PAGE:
Saturday, March 12, 2016

New Directors New Films: Donald Cried

Donald Cried was screened at this year's New Directors New Films festival.

In this emotionally astute debut feature, Kris Avedisian anatomizes a type of encounter that's much more common in life than in movies: an awkward reunion between two long-estranged friends that unearths a complex mix of guilt and shame in the one responsible for the estrangement. It would be easy for a filmmaker to either make such an encounter feel tediously uneventful or to pump it full of movie-ish melodrama, but Donald Cried does neither, remaining resolutely realistic while mining plenty of pathos, humor, and drama from the situation.

When Peter (Jesse Wakeman) goes back to the faded industrial Northeastern town where he grew up for the first time in 20 years to settle his recently deceased grandmother's affairs and finds himself broke and without a ride, he reluctantly turns his former best friend, Donald (Avedisian), an overgrown boy with no boundaries and disarmingly childish fantasies, for help. Way too happy to see Peter after years of trying to find him online, Donald is quick to take advantage of his dependence, driving him everywhere but where he wants to go. Over the 24 or so hours that Donald and Peter spend together, as Peter alternately softens toward and gets infuriated by his old friend and Donald flip-flops between passive-aggressive violence and cringing compliance, the balance of power between the two keeps shifting back and forth, creating a sense of suspense that sometimes tips into dangerous instability, especially when Donald pulls a gun on Peter.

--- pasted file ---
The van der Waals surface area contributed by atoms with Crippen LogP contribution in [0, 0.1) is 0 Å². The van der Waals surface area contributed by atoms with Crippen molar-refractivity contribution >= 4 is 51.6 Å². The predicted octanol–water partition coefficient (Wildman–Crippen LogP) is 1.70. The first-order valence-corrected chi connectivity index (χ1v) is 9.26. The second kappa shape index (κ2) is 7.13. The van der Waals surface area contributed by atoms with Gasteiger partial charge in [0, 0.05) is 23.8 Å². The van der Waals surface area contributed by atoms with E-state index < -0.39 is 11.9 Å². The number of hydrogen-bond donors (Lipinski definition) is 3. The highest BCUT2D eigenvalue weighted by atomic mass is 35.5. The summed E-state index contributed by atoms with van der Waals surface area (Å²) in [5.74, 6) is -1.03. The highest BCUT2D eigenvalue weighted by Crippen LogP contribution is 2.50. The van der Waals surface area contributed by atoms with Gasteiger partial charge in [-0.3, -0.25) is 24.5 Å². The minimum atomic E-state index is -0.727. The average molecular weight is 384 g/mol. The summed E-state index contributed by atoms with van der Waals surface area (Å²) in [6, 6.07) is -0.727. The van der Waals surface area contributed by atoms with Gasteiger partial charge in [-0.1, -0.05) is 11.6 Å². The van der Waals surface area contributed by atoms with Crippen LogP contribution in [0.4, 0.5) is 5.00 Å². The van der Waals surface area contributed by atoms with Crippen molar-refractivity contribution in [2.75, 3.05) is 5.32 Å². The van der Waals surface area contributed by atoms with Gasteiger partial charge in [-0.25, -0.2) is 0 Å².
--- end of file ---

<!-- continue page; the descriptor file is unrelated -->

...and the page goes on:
Read the rest in Slant Magazine

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